reboant

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English[edit]

Etymology[edit]

From Latin reboō (bellow, resound).

Adjective[edit]

reboant (comparative more reboant, superlative most reboant)

  1. (chiefly poetic) That reverberates or resounds loudly.
    • 19th C, Alfred Tennyson, Supposed Confessions, The Collected Poems of Alfred Lord Tennyson, 1994, page 15,
      What if / Thou pleadest still, and seest me drive / Through utter dark a full-sail'd skiff, / Unpiloted i' the echoing dance / Of reboant whirlwinds, stooping low / Unto the death, not sunk!
    • 1947, Malcolm Lowry, Under the Volcano, Page 43,
      ...this scrolled silver rim of wash striking the shore first in the distance, then spreading all along the curve of the beach, its growing thunder and commotion now joined to the diminishing thunder of the train, and now breaking reboant on our beach...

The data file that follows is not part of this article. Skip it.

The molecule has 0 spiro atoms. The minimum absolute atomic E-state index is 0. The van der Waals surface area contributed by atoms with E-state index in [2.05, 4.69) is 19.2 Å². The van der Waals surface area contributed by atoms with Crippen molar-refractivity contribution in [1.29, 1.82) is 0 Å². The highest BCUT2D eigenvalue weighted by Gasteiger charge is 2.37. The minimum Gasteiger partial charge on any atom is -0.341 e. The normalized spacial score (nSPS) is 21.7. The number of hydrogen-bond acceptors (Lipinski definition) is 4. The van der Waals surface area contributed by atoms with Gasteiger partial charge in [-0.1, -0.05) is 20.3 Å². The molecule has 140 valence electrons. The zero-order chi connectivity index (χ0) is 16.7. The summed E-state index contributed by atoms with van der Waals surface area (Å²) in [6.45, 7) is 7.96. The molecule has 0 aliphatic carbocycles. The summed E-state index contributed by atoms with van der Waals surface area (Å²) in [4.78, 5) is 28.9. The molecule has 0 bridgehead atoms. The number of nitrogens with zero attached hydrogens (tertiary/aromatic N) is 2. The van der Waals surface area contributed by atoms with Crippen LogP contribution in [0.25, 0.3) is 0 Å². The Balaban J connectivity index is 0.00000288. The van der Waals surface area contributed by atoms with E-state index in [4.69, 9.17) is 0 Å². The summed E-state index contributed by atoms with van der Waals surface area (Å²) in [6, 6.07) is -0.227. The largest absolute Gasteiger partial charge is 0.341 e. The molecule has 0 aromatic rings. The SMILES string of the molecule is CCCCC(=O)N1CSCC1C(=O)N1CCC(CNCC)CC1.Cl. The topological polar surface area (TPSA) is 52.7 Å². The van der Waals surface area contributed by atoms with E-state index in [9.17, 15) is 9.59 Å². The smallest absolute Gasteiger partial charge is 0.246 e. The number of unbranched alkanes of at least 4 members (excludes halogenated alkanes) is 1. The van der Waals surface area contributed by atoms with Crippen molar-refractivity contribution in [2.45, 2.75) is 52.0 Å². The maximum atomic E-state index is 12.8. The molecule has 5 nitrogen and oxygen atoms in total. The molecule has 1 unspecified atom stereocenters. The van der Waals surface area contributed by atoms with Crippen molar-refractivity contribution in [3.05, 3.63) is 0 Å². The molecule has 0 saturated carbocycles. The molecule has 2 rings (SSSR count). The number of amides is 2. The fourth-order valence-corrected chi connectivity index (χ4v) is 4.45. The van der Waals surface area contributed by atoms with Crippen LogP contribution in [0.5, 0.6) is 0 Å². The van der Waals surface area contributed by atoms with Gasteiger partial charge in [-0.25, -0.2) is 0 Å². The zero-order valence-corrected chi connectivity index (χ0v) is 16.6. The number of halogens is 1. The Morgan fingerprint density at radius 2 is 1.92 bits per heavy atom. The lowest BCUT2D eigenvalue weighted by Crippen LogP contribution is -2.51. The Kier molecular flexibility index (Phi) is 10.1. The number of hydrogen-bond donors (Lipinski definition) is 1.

• 1990, Richard Hoard, James Wright: “The Body Wakes to Burial”, Peter Stitt, Frank Graziano (editors), Under Discussion: James Wright: The Heart of the Light, page 271,
      The fragmentary poems in The Branch Will Not Break afford many analogies to this kind of poem, in which the energy of constatation is not allowed to run out into verse, into some kind of normative, reboant movement, but is instead checked, baffled, splintered: [] .
    • 2009, Jesse Kellerman, Sunstroke, unnumbered page,
      She expected reboant halls and a ghoulishly scarred Slavic dwarf on call to fetch brains or whatever the mad scientist-in-chief wanted.

Related terms[edit]

Anagrams[edit]


Latin[edit]

Verb[edit]

reboant

  1. third-person plural present active indicative of reboō